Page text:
She explained that her actions were triggered by an interview before her race when a reporter told her that her biological mother had died the week before. Richardson was reportedly abandoned at birth and was raised by her grandmother. The news, she said, caused her to be blinded by emotion and hurt.

“To hear that coming from a complete stranger was definitely triggering, nerve shocking because it was just like how are you to tell me that, that sent me in state of mind of emotional pain and I still had to go out and put on a performance,” she said.

Richardson might have lost her place in the 100m as, according to reports, Jenna Prandini, who was fourth in the 100m finals at the US trials, has been pencilled in to replace her and 200m champion Gabby Thomas entered as the alternate runner.

Asked if she would take that slight chance she has to run in the relays, Richardson responded: “Right now, I am just putting all my time and energy into doing what I need to do to take care of myself. If I am allowed to receive that blessing then I am grateful for it but if not, right now I am just really focused on myself.”

She concluded by saying this was not the end of the road for her as she intends to bring the 100m gold medal back to the USA at the next Olympic Games in Paris in 2024 and vowed the name Sha’carri Richardson would never be associated with performance-enhancing drugs.

 

American sprinter Sha'Carri Richardson has been ruled out of the Olympic Games after the 21-year-old gold medal hopeful tested positive for cannabis.

In a ruling described by US anti-doping chief Travis Tygart as "heartbreaking on many levels", it was confirmed that Richardson failed a test at the US Olympic trials on June 19.

Richardson's ban has been given a start date of June 28, when she was provisionally suspended, meaning she is ineligible to enter the Tokyo Games, which officially begin on July 23.

In a statement, the United States Anti-Doping Agency said: "USADA announced today that Sha'Carri Richardson, of Clermont, Fla., an athlete in the sport of track and field, has accepted a one-month suspension – as permitted under the applicable international rules – for an anti-doping rule violation for testing positive for a substance of abuse."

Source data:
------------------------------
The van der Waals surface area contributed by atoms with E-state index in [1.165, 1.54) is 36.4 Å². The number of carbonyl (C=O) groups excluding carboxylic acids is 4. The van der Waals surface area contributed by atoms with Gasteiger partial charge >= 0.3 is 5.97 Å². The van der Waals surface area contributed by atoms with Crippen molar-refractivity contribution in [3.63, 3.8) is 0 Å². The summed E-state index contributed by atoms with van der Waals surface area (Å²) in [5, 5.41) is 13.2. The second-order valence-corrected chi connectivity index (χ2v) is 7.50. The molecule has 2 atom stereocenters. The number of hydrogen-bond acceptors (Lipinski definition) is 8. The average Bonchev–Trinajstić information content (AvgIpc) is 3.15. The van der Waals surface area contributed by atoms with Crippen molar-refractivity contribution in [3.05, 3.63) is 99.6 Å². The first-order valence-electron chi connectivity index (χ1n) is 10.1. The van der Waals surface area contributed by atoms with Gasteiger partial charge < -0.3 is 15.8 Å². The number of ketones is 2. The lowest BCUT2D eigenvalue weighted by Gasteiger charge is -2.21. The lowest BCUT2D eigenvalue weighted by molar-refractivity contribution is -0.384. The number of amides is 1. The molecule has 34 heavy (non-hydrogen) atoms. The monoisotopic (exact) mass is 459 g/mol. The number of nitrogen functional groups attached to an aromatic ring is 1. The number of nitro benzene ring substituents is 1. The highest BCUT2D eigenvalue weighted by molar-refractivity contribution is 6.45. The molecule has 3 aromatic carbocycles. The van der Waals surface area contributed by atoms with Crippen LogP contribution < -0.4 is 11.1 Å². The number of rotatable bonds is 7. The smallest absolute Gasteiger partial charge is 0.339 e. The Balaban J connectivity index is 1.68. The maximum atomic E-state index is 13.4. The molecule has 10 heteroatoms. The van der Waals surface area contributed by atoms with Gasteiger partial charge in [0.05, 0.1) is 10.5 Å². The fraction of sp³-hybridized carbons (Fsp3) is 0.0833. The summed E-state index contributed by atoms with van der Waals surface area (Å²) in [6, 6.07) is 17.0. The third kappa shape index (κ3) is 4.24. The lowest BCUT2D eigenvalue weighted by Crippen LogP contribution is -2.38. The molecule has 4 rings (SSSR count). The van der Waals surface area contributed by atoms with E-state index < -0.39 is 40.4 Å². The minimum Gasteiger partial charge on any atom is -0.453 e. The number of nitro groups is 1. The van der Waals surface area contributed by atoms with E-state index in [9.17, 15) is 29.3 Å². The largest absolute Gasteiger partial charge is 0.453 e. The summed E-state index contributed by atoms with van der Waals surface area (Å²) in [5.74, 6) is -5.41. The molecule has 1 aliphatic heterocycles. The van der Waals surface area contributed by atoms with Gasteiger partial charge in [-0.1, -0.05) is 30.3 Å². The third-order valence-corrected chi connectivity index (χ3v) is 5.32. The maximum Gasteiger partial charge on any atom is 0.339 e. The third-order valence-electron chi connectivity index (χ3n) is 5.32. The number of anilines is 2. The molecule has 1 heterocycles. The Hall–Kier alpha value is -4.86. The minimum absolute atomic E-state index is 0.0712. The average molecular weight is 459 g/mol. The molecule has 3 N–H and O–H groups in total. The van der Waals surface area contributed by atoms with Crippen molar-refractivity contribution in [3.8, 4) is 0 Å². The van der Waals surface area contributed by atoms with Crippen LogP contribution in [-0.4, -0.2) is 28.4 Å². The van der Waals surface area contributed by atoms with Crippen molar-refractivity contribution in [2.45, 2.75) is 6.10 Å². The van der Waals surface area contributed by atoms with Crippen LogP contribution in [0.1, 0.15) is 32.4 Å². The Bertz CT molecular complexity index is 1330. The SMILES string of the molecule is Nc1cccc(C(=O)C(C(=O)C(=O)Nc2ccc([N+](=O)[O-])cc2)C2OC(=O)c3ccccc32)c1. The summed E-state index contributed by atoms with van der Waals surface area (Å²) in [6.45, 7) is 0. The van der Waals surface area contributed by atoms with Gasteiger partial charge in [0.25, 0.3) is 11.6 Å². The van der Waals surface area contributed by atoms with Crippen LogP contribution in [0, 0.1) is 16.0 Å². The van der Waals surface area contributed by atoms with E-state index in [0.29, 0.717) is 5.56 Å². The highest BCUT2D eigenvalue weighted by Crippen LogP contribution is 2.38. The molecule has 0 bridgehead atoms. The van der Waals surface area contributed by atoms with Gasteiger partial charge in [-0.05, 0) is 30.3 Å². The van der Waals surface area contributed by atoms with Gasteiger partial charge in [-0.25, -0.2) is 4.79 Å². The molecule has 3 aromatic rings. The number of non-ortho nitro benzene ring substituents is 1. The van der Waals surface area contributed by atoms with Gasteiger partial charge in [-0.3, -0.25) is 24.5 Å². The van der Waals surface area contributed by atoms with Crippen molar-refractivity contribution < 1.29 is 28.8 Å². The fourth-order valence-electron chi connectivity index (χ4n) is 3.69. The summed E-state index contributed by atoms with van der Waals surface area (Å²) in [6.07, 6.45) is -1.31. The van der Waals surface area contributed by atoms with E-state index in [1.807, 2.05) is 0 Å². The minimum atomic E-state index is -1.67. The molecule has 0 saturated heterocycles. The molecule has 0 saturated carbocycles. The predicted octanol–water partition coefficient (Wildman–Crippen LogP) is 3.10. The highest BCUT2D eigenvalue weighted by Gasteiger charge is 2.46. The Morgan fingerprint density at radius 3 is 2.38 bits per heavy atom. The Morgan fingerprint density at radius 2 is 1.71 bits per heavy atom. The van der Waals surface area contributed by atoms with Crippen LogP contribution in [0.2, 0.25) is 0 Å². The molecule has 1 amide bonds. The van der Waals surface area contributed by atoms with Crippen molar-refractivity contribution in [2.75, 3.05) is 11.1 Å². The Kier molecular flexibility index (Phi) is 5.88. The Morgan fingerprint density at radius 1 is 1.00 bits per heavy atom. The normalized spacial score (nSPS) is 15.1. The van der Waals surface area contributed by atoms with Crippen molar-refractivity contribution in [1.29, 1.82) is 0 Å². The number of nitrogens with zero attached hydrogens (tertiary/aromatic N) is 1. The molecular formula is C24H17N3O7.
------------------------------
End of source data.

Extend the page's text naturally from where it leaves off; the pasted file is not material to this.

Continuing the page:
USADA chief executive Tygart said: "The rules are clear, but this is heartbreaking on many levels; hopefully, her acceptance of responsibility and apology will be an important example to us all that we can successfully overcome our regrettable decisions, despite the costly consequences of this one to her."

Richardson's ban means the second-fastest woman in the world over 100 metres this season will be absent from the Olympics.

She has run under 10.80 seconds three times in 2021, with a career personal best of 10.72secs set in Florida in April.

Only Jamaican veteran Shelly-Ann Fraser-Pryce has gone quicker this season, with a best of 10.63secs.

 Richardson was found to have THC, described by USADA as "the main psychoactive constituent of cannabis, marijuana, and hashish", above the urinary decision limit when she provided a test sample at the trials.

Given Richardson derived no sporting advantage and used the drug recreationally, she was given just a month-long ban. That was reduced from a possible three months because Richardson has "successfully completed a counselling programme regarding her use of cannabis", USADA said.

USA Track and Field (USATF) responded to news of the ban by describing the situation as a "devastating" blow.

In a statement, USATF said: "Sha'Carri Richardson's situation is incredibly unfortunate and devastating for everyone involved. Athlete health and well-being continue to be one of USATF's most critical priorities and we will work with Sha'Carri to ensure she has ample resources to overcome any mental health challenges now and in the future."